There has long been a discussion as to whether the best Punk Rock comes from political upheaval, widespread anger, and dire uncertainty. While at times the most crucial expressions of the genre hold a mirror up to injustices and society’s ills, Punk Rock was born in cities experiencing recession while Hardcore’s initial peak in the US thrived during the Reagan years by stepping up the anger, speed, and intensity.
After years of protests and the unprecedented dystopian times we’re living in through navigating a pandemic that has locked down cities all over the world, and with geopolitical conflict seeing world leaders scrambling to keep trading the imposition of sanctions in an attempt to prevent World War III, perhaps we’ll only know in hindsight whether we’re experiencing a boom period for furious exorcisms of cathartic art, but one can’t help but feel that those who were waiting for “the best music to come from the worst times” would know if we were currently in some kind of golden age of the underground.
One of the few recent examples of not letting the difficulties we’re all experiencing result in self-pity, sadness, and apathy is Taipei’s SPIT! Six years in the making, the quintet has dropped a highly anticipated record that channels the bleak and seemingly hopeless circumstances of recent years into one of the most abrasive and raging statements of intent to come out of this period.
What is clear when listening to SPIT!‘s self-titled release is that the band has managed to capture the energy, spirit, and outright menace of their live performances and cram them onto a recording. This was a project that built a reputation on the chaotic dynamics of a live performance and garnered fervent anticipation for recorded material after videos of said performances appeared online.
— 亲斤辶首 (@F_Shindou) February 2, 2020
The recordings start the way the best live Punk Rock performances would, with a nearly two-minute monolith of introductory guitar feedback that lurches into a galloping stomp to get the blood hot and preface what’s coming. At less than a minute, ‘GoDieGo‘ blasts forth, but slows to stabs of guitar and a propulsive grove indicative that this isn’t going to be a one-note din. While SPIT! never let’s up, the group has a pneumatic rhythm section in bassist Chris and drummer A-Pun that’s tight and dynamic while driving the songs. This is a crucial element as songs like the titular ‘SPIT‘ introduce the rhythmic elements of Sludge and Doom. Here the group manages to pull it off while keeping the stylistic shift part of a cohesive whole.
‘What Can I Do‘ starts with a slurred, guttural growl courtesy of vocalist Tina Cho before exploding into a chugging D-Beat assault. While “female-fronted” is not a valid genre, and it would be rote as a tag to describe any musical endeavor, the presence, of a young, petite woman with such a powerful voice that can hang with the wall of noise built up around her is a striking visual. We’re thankfully in a time where there’s enough of a history with females in Hardcore, Punk Rock, and Metal that there’s less of an assumption of a woman on stage or leading a band being a dolled-up songbird. Optics aside, Cho, who cites Suzi Quatro, Billie Holiday, Jarboe, and the DC Hardcore scene as inspirations, delivers a performance here that would herniate many people trying to sing with such intensity, regardless of gender.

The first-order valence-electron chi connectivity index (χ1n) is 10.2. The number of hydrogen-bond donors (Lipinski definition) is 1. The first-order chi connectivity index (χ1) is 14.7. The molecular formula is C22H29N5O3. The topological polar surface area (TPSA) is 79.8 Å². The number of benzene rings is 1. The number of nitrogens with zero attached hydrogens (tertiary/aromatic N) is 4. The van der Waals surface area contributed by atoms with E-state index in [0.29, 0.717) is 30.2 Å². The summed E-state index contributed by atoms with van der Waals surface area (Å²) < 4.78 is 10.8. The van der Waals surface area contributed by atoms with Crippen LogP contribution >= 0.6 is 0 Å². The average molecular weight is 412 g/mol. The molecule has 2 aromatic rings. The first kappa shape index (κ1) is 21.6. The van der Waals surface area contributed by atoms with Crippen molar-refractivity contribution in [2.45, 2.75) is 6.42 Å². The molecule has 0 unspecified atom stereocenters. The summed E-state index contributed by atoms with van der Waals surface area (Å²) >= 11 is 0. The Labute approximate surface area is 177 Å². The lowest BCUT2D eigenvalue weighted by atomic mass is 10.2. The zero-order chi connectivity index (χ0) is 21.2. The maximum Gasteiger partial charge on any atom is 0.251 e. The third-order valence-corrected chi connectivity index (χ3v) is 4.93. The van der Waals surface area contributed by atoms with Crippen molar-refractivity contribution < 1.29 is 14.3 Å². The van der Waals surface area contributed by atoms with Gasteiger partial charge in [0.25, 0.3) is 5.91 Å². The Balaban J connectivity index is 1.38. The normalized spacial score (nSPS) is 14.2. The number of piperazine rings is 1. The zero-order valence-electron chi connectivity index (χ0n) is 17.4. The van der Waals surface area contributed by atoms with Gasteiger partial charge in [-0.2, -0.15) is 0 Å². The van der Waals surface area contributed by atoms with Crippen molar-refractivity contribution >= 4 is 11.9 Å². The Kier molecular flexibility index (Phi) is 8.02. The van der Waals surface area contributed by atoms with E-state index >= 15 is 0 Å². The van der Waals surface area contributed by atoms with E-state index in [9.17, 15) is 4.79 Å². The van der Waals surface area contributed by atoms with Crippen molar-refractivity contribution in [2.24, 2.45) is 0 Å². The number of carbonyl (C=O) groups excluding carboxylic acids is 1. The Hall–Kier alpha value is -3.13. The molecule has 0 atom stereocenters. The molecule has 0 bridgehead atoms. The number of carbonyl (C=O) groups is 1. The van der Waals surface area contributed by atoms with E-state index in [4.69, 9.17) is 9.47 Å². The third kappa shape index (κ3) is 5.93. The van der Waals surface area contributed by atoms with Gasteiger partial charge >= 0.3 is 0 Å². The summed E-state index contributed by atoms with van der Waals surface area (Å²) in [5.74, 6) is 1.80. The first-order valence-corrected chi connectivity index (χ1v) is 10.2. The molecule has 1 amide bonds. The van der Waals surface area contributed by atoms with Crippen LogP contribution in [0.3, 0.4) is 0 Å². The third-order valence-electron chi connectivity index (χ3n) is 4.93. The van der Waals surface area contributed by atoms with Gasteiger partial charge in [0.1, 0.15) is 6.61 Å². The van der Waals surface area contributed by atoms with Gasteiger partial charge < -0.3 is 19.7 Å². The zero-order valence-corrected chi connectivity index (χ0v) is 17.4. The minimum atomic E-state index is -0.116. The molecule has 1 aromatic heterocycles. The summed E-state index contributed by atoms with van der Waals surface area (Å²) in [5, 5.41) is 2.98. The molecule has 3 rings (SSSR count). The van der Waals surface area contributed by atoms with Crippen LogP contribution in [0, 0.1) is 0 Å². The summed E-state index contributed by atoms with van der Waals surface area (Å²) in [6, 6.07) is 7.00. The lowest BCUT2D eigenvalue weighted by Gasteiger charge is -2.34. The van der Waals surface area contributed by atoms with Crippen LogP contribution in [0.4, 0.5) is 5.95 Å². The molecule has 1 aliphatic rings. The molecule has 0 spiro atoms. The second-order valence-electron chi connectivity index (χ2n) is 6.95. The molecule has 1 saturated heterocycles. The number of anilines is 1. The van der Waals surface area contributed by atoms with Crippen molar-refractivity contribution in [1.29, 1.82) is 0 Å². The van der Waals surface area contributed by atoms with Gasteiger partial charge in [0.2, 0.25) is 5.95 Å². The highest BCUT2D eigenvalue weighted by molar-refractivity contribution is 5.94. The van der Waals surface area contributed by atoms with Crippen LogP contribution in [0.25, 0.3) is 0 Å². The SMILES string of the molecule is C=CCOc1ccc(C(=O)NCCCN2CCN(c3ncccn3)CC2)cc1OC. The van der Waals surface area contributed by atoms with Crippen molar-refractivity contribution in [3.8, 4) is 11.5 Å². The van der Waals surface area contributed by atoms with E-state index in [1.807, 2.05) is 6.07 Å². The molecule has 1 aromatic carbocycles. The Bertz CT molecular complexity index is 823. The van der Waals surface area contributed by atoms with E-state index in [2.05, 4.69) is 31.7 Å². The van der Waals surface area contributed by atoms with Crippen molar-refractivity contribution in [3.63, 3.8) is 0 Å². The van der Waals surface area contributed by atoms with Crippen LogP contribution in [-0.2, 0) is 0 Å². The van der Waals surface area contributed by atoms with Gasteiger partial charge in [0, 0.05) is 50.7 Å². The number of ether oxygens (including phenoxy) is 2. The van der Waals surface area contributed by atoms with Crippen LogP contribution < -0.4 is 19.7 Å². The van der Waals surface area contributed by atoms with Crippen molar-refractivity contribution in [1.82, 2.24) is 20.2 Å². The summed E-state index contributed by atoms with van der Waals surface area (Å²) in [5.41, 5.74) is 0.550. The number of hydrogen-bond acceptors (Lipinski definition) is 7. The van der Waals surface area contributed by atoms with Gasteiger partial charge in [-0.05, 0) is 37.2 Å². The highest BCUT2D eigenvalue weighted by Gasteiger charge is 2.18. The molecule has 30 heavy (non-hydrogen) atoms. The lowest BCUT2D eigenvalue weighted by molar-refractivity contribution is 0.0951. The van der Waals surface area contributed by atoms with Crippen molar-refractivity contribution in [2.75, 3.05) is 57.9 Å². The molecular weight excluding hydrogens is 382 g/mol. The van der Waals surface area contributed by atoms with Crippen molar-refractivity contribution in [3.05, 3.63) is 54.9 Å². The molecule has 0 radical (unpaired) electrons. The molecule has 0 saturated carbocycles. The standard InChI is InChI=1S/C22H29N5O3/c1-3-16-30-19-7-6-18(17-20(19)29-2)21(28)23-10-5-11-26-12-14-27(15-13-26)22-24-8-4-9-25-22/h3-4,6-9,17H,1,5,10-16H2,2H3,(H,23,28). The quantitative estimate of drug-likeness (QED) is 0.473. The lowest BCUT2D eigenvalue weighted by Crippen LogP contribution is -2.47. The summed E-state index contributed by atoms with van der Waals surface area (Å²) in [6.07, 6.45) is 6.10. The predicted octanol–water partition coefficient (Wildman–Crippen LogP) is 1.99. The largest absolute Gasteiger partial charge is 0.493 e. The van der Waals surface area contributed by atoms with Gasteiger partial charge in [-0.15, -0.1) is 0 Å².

‘I Hate Banana‘ is a somewhat whimsical pummeling with more of a mid-tempo Punk Rock feel and stop-start guitars. It transitions into the album’s finale ‘石頭‘ (or ‘Stoner‘), which as the name would suggest closes out the record with a sludgy, Sabbathed-out groove. But rather than genre-hopping, this turn ties SPIT! to latter-day Black Flag, who eschewed their Punk Rock roots in later years for slow, swampy drones. It’s a track that was made for Cho’s voice and shows the group’s collective musicianship is such that they can take their foot off the accelerator and hit you with a tune that’s slow, built around a single, hypnotic and repetitive chord progression that builds to a triumphant crescendo before it cashes into a delightful squall of feedback to end a record full of bewildering rhythmic changes.
While citing modern acts like Trash talk, South Korea’s Slant and the earlier work of Ceremony (who started out as a renowned Power Violence act before slowing to mid-tempo, but still discordant Garagey Punk Rock, and further stripping their sound further back for monochrome Post Punk pursuits), SPIT! has made a record that can be played alongside earlier, more extreme examples of Hardcore Punk such as Siege and Deep Wound. But none of these acts were active in a time when the live performance was restricted as much as it has widely been in recent years in most cities, if not halted altogether.
While there will always be those who love the Blitzkrieg rhythms and have learned to appreciate Power Violence as a singular and exhilarating art form, it’s a strain of hardcore where a major component in immersing yourself is lost when the prospect of a live experience is taken away. SPIT! Has successfully crafted a collection of songs that reminds you how moving the gnarliest, fastest and most confrontational Punk Rock can be. This sounds like it would be a riot to watch live in a room with others all enjoying the full-on assault on the senses. For those who that sort of live experience was something that happened so long ago they can’t remember it, this is the type of work that will make you yearn for it once more.